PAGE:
Welsh government approves 260-home appeal

Welsh ministers have allowed a planning appeal against a council's refusal of plans for 260 homes, in line with an inspector's ruling that the area's local development plan was 'clearly not delivering the required number of dwellings'.

Caerphilly: 260 homes approved (pic: Kačka a Ondra via Flickr)
Caerphilly: 260 homes approved (pic: Kačka a Ondra via Flickr)

Housebuilder Redrow Homes had appealed against Caerphilly County Borough Council’s refusal of its plans for the homes on an 11-hectare green field site on the north western edge of Caerphilly.

According to the inspector’s report, the site is located within the Penyrheol, Hendredenny and Abertridwr Green Wedge (GW) and also within the Mynydd Eglwysilian Special Landscape Area (SLA), as defined in the Caerphilly Local Development Plan (LDP), which was adopted in 2010 and covers the period up to 2021.

The report said that the council cannot demonstrate a five-year housing land supply, as required by Welsh national planning policy, and said there "can be no question" that the area’s housing supply shortfall is "significant".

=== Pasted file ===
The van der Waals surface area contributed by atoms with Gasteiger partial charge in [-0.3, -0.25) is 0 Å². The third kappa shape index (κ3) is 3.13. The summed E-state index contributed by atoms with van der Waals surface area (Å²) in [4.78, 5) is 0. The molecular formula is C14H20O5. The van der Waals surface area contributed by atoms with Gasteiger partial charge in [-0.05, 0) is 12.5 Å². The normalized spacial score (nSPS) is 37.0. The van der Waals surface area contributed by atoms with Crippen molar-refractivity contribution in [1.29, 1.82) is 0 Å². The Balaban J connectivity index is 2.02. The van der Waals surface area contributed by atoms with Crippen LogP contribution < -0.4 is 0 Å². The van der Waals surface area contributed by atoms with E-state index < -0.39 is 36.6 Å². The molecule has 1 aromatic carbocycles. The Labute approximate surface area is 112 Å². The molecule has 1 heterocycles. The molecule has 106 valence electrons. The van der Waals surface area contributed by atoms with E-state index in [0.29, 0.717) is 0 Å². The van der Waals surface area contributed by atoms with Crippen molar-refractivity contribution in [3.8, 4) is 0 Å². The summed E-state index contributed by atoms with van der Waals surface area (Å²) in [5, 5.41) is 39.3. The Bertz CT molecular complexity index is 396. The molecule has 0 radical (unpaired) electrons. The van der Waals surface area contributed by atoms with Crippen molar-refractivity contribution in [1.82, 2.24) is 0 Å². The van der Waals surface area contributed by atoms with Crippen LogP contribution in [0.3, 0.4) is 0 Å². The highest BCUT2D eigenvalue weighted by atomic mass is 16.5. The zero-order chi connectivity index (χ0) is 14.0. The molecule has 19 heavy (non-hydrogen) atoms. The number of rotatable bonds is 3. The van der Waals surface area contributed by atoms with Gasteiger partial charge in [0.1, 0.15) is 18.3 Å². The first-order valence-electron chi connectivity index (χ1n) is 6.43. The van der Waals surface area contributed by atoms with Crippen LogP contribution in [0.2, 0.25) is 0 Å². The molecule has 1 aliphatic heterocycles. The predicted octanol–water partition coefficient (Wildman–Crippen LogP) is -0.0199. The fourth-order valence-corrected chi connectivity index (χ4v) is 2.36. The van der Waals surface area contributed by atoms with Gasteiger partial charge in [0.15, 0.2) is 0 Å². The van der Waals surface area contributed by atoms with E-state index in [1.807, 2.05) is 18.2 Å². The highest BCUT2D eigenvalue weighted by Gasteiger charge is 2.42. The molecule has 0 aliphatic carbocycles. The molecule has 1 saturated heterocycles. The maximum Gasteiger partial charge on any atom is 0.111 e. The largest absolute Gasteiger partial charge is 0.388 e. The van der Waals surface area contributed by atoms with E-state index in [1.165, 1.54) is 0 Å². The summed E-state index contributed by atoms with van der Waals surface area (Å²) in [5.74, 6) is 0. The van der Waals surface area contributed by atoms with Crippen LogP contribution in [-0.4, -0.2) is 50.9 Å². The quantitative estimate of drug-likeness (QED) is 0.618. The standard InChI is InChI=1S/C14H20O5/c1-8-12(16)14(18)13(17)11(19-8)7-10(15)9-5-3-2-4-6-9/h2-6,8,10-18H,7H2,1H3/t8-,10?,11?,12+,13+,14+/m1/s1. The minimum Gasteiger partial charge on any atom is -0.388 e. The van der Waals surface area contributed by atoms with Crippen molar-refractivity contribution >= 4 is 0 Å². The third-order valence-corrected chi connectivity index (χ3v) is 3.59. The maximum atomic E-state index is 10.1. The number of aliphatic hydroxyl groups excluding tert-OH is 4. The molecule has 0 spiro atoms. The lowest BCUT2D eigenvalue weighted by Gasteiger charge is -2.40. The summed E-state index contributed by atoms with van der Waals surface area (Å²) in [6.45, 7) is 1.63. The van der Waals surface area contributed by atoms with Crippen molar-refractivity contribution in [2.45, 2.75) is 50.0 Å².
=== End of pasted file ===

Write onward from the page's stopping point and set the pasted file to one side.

The inspector said that, whilst he accepted that the development would not accord with the council’s development plan with regards to development outside defined settlement boundaries and GW’s, "nonetheless, the lack of five year housing land supply weighs heavily in favour of the proposed development".

The report added that there is currently no emerging development plan to address the area’s housing shortfall, "and there does not appear to be any possibility of a development plan solution any time soon".

"The LDP is clearly not delivering the required number of dwellings. The proposed development would add a significant number of dwellings which can be brought forward in the short term with the agreed shorter periods for submission of reserved matters and commencement of development to address the housing shortfall", the report said.

Recommending approval, the inspector said that the scheme would "not materially harm the distinctive features and characteristics that make up the SLA" and there was an "overriding need" for the development.

Welsh ministers agreed and the appeal was allowed. 

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